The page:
“This report finally quantifies and gives a face to the Syrian PTSD crisis that many of us working with the victims of the Syrian conflict have long suspected. However, the results are worse than what we feared.

“Syria Relief, like many NGOs working inside Syria and the neighbouring countries, receive donor support to provide aid to treat the symptoms of the damage that you can see - food, water, education and physical health projects – but there is not currently the same will from donors to deal with this mental health catastrophe. We are hoping that now we can finally measure the impact of trauma on the victims of conflict, the aid community will be better supported to provide the psychosocial support that is clearly needed. We also hope that mental health first aid and a holistic response to conflict and crises can be taken and the psychological needs are also provided for.

“This conflict has touched every Syrian in some way. Our fear is that this will be the legacy of this conflict, when the bombs and guns eventually fall silent. For Syrian people, the mental scars will be bleeding long after the physical ones have healed.”


Syria Relief are calling for:

-Donor governments and international bodies to increase funding for mental health projects conducted by NGOs.-When responding to the humanitarian impacts on conflicts, as well as treating the visible damage to buildings and bodies, the aid community must also take into account the mental health impact. NGOs need to be supported in providing refugees with mental health first aid and holistic protection interventions, to ensure all basic needs are met, including mental health support.-Act immediately in order to stop the mental health crisis worsening.-All warring parties in the conflict and their external allies need to push for a cessation of violence and the protection of civilian life immediately, as the war is the root cause of this PTSD crisis.-The targeting of civilian life, which has traumatized the majority of Syrians, is a war crime and against international humanitarian law and international human rights law, there needs to be a real and considerable effort to find, try and bring to justice the perpetrators of the countless crimes against humanity committed in the Syrian conflict.-Integrate refugees into host communities in order to combat the poverty which exacerbates their mental health crisis.-Members of the public should write to their political representatives asking them to influence their government into doing more to support Syrian IDPs and refugees with mental health support through their aid budget.-The UK government should reverse plants to cut their aid budget and, instead, direct more funding to providing mental health provisions for victims of conflicts.-Members of the public can donate to Syria Relief’s Syrian PTSD Crisis campaign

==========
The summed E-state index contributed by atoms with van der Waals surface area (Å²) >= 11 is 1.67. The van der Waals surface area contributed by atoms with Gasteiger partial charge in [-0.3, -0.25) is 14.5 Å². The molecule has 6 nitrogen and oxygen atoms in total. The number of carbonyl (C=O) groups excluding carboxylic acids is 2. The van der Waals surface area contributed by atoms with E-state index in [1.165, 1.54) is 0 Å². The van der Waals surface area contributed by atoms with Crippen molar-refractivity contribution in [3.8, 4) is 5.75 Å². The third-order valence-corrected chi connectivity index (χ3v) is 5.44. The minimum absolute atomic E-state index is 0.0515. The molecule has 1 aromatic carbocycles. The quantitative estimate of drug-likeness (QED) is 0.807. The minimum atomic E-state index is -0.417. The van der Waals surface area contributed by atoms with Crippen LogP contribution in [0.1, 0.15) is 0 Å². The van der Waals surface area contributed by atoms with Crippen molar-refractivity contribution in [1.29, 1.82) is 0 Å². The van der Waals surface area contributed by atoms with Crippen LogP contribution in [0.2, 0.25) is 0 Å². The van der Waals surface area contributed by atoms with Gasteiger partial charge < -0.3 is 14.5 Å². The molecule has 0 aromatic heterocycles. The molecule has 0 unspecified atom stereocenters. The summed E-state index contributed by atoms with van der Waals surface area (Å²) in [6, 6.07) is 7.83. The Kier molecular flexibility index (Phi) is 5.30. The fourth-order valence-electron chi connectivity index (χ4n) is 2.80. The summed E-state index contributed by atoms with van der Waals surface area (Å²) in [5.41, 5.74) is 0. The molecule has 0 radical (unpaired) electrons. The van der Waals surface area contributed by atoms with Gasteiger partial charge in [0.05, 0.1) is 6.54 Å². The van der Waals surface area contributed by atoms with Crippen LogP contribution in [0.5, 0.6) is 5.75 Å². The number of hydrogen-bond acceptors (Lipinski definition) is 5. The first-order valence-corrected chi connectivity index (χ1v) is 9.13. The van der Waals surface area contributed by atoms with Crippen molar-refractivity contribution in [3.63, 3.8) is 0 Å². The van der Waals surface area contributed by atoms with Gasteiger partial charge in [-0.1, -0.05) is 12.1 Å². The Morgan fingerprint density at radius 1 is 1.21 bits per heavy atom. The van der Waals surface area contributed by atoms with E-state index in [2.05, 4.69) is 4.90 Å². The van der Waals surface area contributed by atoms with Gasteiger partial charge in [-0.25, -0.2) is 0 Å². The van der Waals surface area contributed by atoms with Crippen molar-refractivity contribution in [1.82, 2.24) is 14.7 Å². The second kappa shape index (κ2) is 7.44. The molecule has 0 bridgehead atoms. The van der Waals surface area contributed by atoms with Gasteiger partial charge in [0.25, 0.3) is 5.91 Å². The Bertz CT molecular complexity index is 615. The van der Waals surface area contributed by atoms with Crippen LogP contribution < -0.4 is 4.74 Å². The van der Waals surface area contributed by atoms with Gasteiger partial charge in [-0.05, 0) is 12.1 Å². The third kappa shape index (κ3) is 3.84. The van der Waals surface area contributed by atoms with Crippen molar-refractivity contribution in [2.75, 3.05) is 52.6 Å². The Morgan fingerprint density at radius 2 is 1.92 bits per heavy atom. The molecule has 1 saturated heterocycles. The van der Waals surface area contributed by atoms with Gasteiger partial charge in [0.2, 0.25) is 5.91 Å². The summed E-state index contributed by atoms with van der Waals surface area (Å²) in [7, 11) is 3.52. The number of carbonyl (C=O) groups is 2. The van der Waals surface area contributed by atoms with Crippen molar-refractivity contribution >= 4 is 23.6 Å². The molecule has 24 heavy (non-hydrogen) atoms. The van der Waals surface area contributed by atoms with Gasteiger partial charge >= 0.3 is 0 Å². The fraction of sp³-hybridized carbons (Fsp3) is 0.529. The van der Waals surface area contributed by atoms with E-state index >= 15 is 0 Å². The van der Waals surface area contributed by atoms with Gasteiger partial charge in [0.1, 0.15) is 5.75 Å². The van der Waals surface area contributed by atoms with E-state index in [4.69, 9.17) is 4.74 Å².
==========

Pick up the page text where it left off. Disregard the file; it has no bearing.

The report has been published in March 2021, which also commemorates the 10th anniversary of the start of the Syrian conflict. Syria Relief collaborated with URDA (Union of Relief and Development Associations), UOSSM (Union of Medical Care and Relief Organisations) and Gavin Hallier MBACP (Reg) to collate the research.